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And this is all according to God's will and based on God's overcoming power to overcome all resistance.
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And then I'll just mention Romans 8 and verse 30 as well. There are other passages, but Romans 8, 30,
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Those He predestined, He also called. Those He called, He also justified. Those He justified,
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He also glorified. So we have this step -by -step process going from predestination to glorification.
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And so we ask the question, Is there anybody on the first step where God predestines them, step one, who does not make it all the way to glorification, which is the final step?
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The answer seems to be no. I mean, the whole process is done according to the will of God.
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And those He predestines are also glorified. And so this, and the calling, that word calling is actually mentioned right here as part of the process.
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It's interesting in that passage, the golden chain of salvation.
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I think we just recently published an article on that and how they're all linked together. And if some people who reject
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Calvinism, either fully or partially, will say, well, there are multiple callings of God.
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It's like, well, that's debatable, whether there's a general call and a specific call.
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But in the call in Romans 8, that particular call results in glorification 100 % of the time.
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So at some point, there is an effectual calling that when God issues that call, people come, they are saved, they are justified, and they will ultimately be glorified.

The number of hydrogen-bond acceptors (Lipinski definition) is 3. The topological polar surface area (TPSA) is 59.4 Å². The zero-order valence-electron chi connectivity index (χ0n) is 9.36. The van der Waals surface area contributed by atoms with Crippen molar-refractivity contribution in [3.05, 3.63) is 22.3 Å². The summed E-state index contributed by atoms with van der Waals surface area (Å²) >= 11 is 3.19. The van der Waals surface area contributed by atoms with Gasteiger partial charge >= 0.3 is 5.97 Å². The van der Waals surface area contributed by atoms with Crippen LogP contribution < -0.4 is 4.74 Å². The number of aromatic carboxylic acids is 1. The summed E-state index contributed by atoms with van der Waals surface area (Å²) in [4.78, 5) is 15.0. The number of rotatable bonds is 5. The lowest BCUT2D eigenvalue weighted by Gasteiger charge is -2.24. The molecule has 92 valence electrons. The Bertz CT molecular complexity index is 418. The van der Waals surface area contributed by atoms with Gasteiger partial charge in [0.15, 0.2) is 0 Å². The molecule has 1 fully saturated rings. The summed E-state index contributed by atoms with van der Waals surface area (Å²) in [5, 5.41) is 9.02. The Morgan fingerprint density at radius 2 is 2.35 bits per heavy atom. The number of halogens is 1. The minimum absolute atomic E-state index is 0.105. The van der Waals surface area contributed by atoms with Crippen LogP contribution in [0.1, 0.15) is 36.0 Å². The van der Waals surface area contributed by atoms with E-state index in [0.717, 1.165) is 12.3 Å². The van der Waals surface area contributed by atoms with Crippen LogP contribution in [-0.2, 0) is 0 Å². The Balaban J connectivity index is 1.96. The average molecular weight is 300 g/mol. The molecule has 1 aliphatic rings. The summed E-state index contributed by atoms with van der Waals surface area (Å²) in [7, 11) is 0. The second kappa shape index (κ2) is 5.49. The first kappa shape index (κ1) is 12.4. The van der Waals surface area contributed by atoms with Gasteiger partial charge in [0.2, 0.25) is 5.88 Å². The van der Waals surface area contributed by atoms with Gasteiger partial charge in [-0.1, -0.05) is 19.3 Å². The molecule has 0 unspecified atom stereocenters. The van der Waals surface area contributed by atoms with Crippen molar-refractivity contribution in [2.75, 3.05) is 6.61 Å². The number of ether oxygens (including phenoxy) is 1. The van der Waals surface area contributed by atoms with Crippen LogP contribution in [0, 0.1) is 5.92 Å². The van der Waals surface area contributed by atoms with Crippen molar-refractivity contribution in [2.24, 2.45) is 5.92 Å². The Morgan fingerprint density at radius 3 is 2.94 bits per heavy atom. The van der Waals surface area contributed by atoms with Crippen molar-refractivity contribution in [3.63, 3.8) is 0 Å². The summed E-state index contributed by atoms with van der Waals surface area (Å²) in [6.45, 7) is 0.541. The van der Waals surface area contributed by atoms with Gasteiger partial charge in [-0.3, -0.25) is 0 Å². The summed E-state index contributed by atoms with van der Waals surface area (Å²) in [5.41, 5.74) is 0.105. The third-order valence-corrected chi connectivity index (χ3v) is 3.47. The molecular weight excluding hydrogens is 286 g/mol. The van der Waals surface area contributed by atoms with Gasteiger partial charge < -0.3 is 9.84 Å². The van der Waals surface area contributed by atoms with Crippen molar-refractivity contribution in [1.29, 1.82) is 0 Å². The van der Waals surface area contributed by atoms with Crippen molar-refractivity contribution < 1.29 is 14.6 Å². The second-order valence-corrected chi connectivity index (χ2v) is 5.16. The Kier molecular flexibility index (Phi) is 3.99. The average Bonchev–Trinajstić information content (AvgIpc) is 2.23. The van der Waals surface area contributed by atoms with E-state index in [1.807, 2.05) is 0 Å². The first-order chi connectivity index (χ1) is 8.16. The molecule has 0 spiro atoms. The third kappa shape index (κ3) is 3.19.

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And that's a powerful reminder that, yeah, you can talk about God doing various levels of grace, different callings to different people at different times, but ultimately there is a call that is 100 % effectual, according to Romans 8.
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Yes, Calvinists would split the calling into two different types. The external call or the general call that all mankind receives.
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So a man walks outside and he sees all of God's creation, and he can say, well,
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I know that there's a God. I can respond to this creation that God has made.
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The heavens declare the glory of God. But then there's also the general call of the gospel when it's preached.
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Every time somebody hears the gospel, that is a general call to salvation. But then the
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Calvinist would say there's another call, an internal call that doesn't fall just on people's ears, but it's the
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Holy Spirit speaking to the heart. And that internal call is the effectual one. So somebody can resist the external calls to salvation.
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They can say no to the gospel when they hear it physically. But when the Holy Spirit is working with God's power inside the heart, that is the effectual call that the